"It really is AMAZING, isn't it?"
Peter Molyneux’s eyes are wide as he looks at me, waiting for a reaction.
I disappoint him. I'm stunned and a bit confused, suddenly catapulted back to the reality of the hotel suite where I'm playing Godus
on his iPad.
I blink a few times, look up from the screen, and wish that he hadn't said anything at all.
Not because of what he said, of course, but because he spoke and broke the spell. I was falling deep into the world of Godus
, and his words ripped me out of that serene, expansive experience.
In the beginningGodus
is, as its name implies, a god game.
For those who can remember titles like Populous
, it follows the same approach. So, you are cast in the role of an omnipotent deity in charge of building a civilisation from scratch.
Your followers mill about a bucolic landscape, occasionally glancing skyward to let you know they're paying attention to your divine presence. You have to guide them through the whole of human history... from mud huts to space exploration.
What sets Godus
apart from early god games, however, is how intuitive it all is. That's down to the touch interface.
If you wish to alter the landscape, you don't need to navigate through menus or find the right skill in a tree to expand the shoreline. Instead, you simply tap and drag the landscape into whatever shape you want.
The same holds true for the removal of landscape features like trees and rocks - a simple tap on a tree will chop it down, while a tap-and-drag approach enables you to go on a full-scale campaign of deforestation.
Even though you're a god that can (eventually) cast down mountains and rain ruin upon the world, you're also beholden to your followers.
As they go about their lives building huts and sending hosannas up to the clouds, they generate "Belief". This metaphysical resource fuels your godlike powers. Without it, you are ultimately impotent.
Thus, you'll need to make sure your followers are happy - or at least mollified - so they'll generate enough Belief to keep you running.
Harvesting Belief is a fun little diversion, as each bubble you tap resonates with a single musical note.
Tap a few pink Belief bubbles in succession, and you'll play a little melody that sounds suspiciously like Joseph Brackett's 'Simple Gifts'. If you harvest it fast enough to complete the melody, you'll earn a bonus.
It's not a game-defining mechanic by any means, but it's an incredibly welcome little detail and just one of the many 'hidden' elements in the world of Godus
At the outset of our demo, Molyneux mentioned his overall goal with Godus
was to place the player's brain in an alpha state.
This relaxed state - brought on normally by dozing, reading a book, or binge-watching a season of Archer
on Netflix - is easy to reach with Godus
, as the audio and visual design are both incredibly meditative.
The colour palette is soft and muted, lending a fantastical quality to the game world itself. The audio is simple, supporting, and unobtrusive, though the environmental effects are quite powerful.
When you're near the beach, for example, you'll hear waves softly crashing against the shore. Drag two fingers across the screen to scroll up to a forest, and the sound of the waves fades away, replaced by the soft calls of unseen birds lurking in the trees.Polytheism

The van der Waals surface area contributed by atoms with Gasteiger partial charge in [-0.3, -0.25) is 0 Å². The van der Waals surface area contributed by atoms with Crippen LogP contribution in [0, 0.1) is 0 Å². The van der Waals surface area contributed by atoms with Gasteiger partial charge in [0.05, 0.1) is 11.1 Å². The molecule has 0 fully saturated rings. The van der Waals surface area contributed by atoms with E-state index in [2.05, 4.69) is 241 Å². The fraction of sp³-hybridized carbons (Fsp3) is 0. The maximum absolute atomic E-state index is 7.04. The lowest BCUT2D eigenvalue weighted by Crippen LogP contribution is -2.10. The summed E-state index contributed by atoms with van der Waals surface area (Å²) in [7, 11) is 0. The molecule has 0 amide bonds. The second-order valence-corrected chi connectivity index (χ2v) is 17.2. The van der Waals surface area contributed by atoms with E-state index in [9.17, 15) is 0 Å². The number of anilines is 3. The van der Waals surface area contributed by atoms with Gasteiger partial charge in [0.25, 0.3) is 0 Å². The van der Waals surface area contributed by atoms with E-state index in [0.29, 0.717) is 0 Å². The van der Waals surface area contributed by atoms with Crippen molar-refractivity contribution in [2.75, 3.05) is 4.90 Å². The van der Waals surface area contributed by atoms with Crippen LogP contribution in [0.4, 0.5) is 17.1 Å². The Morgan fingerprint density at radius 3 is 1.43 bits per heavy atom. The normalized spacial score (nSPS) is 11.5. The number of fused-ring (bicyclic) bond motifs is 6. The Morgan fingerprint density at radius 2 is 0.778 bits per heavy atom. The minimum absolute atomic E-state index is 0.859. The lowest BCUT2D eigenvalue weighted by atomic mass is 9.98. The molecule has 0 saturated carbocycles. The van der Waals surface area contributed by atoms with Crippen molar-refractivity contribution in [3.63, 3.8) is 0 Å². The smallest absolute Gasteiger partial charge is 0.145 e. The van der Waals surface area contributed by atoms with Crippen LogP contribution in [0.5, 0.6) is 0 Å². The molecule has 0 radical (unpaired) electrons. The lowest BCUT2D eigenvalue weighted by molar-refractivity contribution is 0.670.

The build of Godus
we played contained an isolated cross-platform world - limited to the MacBook, iPhone, and iPad on the table. When Godus
goes live, though, it'll be very much a social experiment as well as a game.Godus
will connect the worlds of all players in an overarching fantasy world "roughly the size of Jupiter". And individual players can integrate friends via Facebook or Twitter into their Godus
By doing so, you will import your friends' names, tweets, and status updates into your game. An intriguing feature, sure, but ultimately a trivial one compared to some of the others in the game.
Like, say, "Commandments". These choices are grand, sweeping edicts that eventually shape the course of your world. You can, for instance, encourage a sexual division of labour for your society.
If you choose to keep women in the houses to raise children, you'll create a male-dominated society. Opting to keep men in the house while women go out to work would, conversely, create a matriarchy.
Through these Commandments, the real experiment behind Godus
comes to light.
At the "hubworlds" that connect individual player worlds, the overarching Commandment is determined by the popular choice of the subworlds linked together. Thus, if 70 percent of users vote for a matriarchy, then the hubworld will become a matriarchy.
Pay the tithe
As you progress through Godus
, you'll unlock new God Powers by advancing your world's population, agriculture, and industry past certain thresholds. But you appear to acquire these powers entirely through organic gameplay.
The word 'appear' is intentional, however, for Molyneux's never hidden the fact that Godus
is a free-to-play game. He's quick to clarify, though, that he prefers to think of it as an "invest-to-play game".
"We want you to want
to spend money on Godus
, but you'll never need
to spend money," he noted while gesturing down to a gem counter at the bottom-right corner of the screen.
He wouldn't talk about what the gems would be used for - nor did he dive into the monetisation elements of gameplay in Godus
- which makes it hard to form a complete picture of the game just yet.
Until those details are known, we'll just have to send some Belief Molyneux's way and hope that he's a kind god in return.